Every now and then, a contemporary opera comes along that is so powerful, so gripping that it pulls you into the action onstage — and one so artfully written that it invites comparisons with classic operas in the standard repertoire.

Such is the case with “Dead Man Walking,” composed by Jake Heggie in 2000 from a libretto by Terrence McNally.

Based on the true story of Sister Helen Prejean’s experiences spiritually counseling a convicted murderer in Louisiana during the months leading up to his execution, “Dead Man Walking” will be given its final New Orleans Opera Association staging at 2:30 p.m. Sunday in the Mahalia Jackson Theater for the Performing Arts.

Prejean, an outspoken opponent of the death penalty, served as the spiritual adviser to Elmo Patrick “Pat” Sonnier, who was convicted of the murders of a young couple in St. Martin Parish in 1977 and sentenced to death. Sonnier was executed by lethal injection six years later but not before receiving widespread publicity from those opposed to capital punishment.

In the opera, Sonnier’s name is changed to Joseph DeRocher; the names of the victims, their parents and other principals are changed as well.

Sister Helen, whose name is unchanged, faces the daunting challenge of persuading a defiant killer on death row at the Louisiana State Penitentiary at Angola to confess to his crime so he can receive forgiveness and possible redemption.

While this tug-of-war is going on, it becomes painfully apparent that the murdered teenagers were not the only victims. When their parents and Joseph’s mother come into the action, the audience is given the all-too-real perspective of those who have to go on living with their agonizing losses.

As Sister Helen, mezzo-soprano Jennifer Rivera sings with a smooth, polished delivery and is also a skilled actress. With the nun caught between her duty to her religious vows, her mission to the confused young man in her charge and her empathy for the plight of the parents, Rivera makes the stress the character is undergoing clear for all to see.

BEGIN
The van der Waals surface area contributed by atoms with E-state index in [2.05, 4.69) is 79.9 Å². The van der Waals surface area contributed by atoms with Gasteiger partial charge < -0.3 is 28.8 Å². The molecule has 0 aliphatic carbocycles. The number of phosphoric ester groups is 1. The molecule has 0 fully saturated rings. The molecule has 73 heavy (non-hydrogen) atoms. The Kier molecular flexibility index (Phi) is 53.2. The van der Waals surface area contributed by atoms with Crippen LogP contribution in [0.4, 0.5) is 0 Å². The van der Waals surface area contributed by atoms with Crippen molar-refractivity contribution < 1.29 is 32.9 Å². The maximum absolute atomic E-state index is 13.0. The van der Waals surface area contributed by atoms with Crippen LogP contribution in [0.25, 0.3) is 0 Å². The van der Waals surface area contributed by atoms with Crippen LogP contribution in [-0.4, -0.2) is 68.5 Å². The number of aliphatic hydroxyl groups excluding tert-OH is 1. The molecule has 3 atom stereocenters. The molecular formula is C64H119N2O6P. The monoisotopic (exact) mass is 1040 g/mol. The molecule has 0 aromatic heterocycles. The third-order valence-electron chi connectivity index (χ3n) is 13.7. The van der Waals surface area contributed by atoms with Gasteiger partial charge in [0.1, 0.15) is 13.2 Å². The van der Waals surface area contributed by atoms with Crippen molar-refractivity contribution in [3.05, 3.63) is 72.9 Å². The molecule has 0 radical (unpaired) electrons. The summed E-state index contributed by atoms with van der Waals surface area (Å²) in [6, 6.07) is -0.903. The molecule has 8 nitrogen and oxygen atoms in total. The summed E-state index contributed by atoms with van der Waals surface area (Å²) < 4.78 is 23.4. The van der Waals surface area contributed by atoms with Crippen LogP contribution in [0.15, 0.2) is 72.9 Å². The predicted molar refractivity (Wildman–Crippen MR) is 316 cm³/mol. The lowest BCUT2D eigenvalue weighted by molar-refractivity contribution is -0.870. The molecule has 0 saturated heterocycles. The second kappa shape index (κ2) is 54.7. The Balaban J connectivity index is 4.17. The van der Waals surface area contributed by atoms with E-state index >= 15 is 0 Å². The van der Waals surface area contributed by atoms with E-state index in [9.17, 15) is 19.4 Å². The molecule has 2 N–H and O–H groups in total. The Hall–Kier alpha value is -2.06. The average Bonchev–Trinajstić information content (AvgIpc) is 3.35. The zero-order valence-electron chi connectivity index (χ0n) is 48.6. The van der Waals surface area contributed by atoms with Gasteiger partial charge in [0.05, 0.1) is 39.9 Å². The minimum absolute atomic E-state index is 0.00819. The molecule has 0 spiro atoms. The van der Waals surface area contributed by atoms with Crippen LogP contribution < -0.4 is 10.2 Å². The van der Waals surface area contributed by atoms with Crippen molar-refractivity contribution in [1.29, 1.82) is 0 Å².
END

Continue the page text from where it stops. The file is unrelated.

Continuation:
She delivers her best aria, “Who shall walk with me?” after an emotionally wrenching scene in which Joseph sees his mother and two younger brothers for the last time. “Bravas!” are in order for that one.

Michael Mayes, as DeRocher, is also convincing in his role, using his sonorous baritone to portray moods ranging from swaggering defiance to his character’s final emotional breakdown and pleas for forgiveness that almost — but not quite — make you sympathize with him.

Soprano Adrienne Danrich, as Sister Rose, sings with great clarity as a comforting companion to the emotionally torn Sister Helen, combining with her for a sweet duet after Sister Helen agonizes through a sleepless night.

But star billing, if any is to be cited, would have to go to mezzo Margaret Lattimore, who, in her limited role as DeRocher’s mother, has the two arias that best fit the conventional definition of the word. “Gut-wrenching” is the description that comes most readily to mind.

In the first aria (“Haven’t we all suffered enough?”), she appeals to the pardon board to spare her son’s life, citing his rough childhood in a broken home. In the second, knowing she’ll never see her son again, she tearfully recounts memories of happy moments with her “Joey” before he went bad. Lattimore delivers a powerful presentation if ever there was one.

Meanwhile, four other parents must contend with losses of children.

Acting as a spokesman for the parental victims on several occasions is bass-baritone Dennis Jesse. As Owen Hart, father of the murdered girl, he makes clear there can be no forgiveness for DeRocher or for Sister Helen for appearing to side with him, although he does begin to relent a bit toward the end. His impassioned delivery is very convincing, as is that of the other parents, well sung by Amy Pfrimmer, Kathleen Halm and Tyler Smith.

Also notable are Casey Candebat as an occasionally funny but cynical chaplain and Ken Weber as a somber warden.

Robert Lyall conducted the Louisiana Philharmonic Orchestra masterfully through a score that probably none of the musicians had ever performed before. The subject matter being what it is, much of the music is dark and foreboding, but there are a few lighthearted moments as well.

The set design by Keith Brumley was convincing, especially the interiors of the prison.

At three hours (not including intermission), “Dead Man Walking” is probably a bit too long for most tastes. Some scenes could have been cut down without sacrificing the full impact of the message, which, at times, comes across as overly maudlin.

Although the opera is sung in English, the supertitles projected above the stage were a big help to the audience. Large portions of the text might have been difficult to understand without them.